The violinist Chiara Zanisi works with the finest early music ensembles, notably the Amsterdam Baroque Orchestra under Ton Koopman, with whom she has just finished a long tour performing the Six Brandenburg Concertos. She now devotes her first solo recording to Johann Sebastian Bach’s Six Sonatas for Harpsichord and Violin. Alongside her is Giulia Nuti, among the most brilliant harpsichordists and scholars in Italy, whose solo CD Les Sauvages: Harpsichords in pre-Revolutionary Paris (DHM) won a Diapason d’Or, among other awards. The kernel from which this project grew is their strongly shared idea that, in addition to great stylistic richness and invention, Bach’s music possesses an aura of magic and an almost divine form.
"Bach's unfinished Art of Fugue, published for still-debated reasons in open score, has been performed and recorded in dozens of different instrumental versions. But this one, by the veteran Akademie für alte Musik, founded in the former East Berlin, is unique; few others have differentiated the fugues by instrumental forces deployed, and perhaps in none has the overall effect been quite so kaleidoscopic as this one. (…) The sound engineering, a product of Berlin's Teldex Studio, is a major strong point." ~allmusic
"…an hour of wonderfull Bachplaying on an assortment of ‘wrong’ instruments (…) This is an unusual Bach disc, but one which both revels in the music of the moment and reveals its timelessness." ~Gramophone
…Balsom's tone is tighter and darker than André's, and she excels at legato playing, while remaining within an appropriate style. She is not as "punchy" as André often can be. Given her age and her educational background – she was a pupil of Håkan Hardenberger and John Wallace – she is likely to be a versatile and stylistically informed player no matter what she does. This is an impressive CD, and while it touches no deep emotional wells, it invites the listener to stay tuned!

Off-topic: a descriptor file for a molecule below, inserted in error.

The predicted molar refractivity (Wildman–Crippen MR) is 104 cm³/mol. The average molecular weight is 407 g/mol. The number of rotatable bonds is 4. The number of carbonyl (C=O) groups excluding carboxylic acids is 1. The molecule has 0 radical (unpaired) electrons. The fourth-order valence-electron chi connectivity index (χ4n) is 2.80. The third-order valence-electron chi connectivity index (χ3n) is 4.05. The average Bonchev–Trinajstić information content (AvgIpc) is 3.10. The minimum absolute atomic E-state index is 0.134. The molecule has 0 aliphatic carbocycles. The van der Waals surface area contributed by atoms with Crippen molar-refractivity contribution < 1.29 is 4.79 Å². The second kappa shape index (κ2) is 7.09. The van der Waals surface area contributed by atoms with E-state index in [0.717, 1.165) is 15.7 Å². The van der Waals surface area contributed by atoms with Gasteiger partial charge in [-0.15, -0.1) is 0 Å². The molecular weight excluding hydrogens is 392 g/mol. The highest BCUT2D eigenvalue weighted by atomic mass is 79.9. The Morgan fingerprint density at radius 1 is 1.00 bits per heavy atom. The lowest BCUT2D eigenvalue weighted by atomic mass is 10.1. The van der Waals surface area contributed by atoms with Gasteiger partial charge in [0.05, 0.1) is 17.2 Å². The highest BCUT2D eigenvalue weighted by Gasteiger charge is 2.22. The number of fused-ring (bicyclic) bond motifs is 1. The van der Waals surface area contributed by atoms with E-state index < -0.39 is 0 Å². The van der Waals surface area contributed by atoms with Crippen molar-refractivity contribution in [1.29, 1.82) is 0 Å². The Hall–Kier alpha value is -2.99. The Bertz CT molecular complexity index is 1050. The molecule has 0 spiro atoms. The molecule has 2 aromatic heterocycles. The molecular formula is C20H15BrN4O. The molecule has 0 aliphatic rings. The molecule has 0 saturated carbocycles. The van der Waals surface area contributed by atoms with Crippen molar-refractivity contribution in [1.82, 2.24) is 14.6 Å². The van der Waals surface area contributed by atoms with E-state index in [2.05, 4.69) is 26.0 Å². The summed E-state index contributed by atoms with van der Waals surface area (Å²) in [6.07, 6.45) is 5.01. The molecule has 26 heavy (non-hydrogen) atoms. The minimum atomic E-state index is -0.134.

"…Preston's playing is lucid, alert, and incisive, and his choices of stops produce clear tones that make the counterpoint utterly transparent. If one listens to several discs in a row, Preston's consistently bright sonorities and mostly brisk tempos may seem a little predictable, but any perceived lack of variety is certainly compensated by his skill and thorough mastery of this massive body of work. These recordings present the organs in nearly ideal conditions, with superb sound quality in moderately resonant spaces and without the usual blemishes associated with church recordings, such as the noises of the instruments' mechanisms or random background distractions…" ~AMG
This is the fourth volume of ATMA's ongoing Bach Cantata cycle and it is a big improvement over Bach: Cantatas BWV 1, 82, 147 - Montréal Baroque because Eric Milnes has moderated his previous excesses of interpretative choices. Now pauses fit in the overall conception of phrases and the longer line is immediately identifiable without recourse to a score…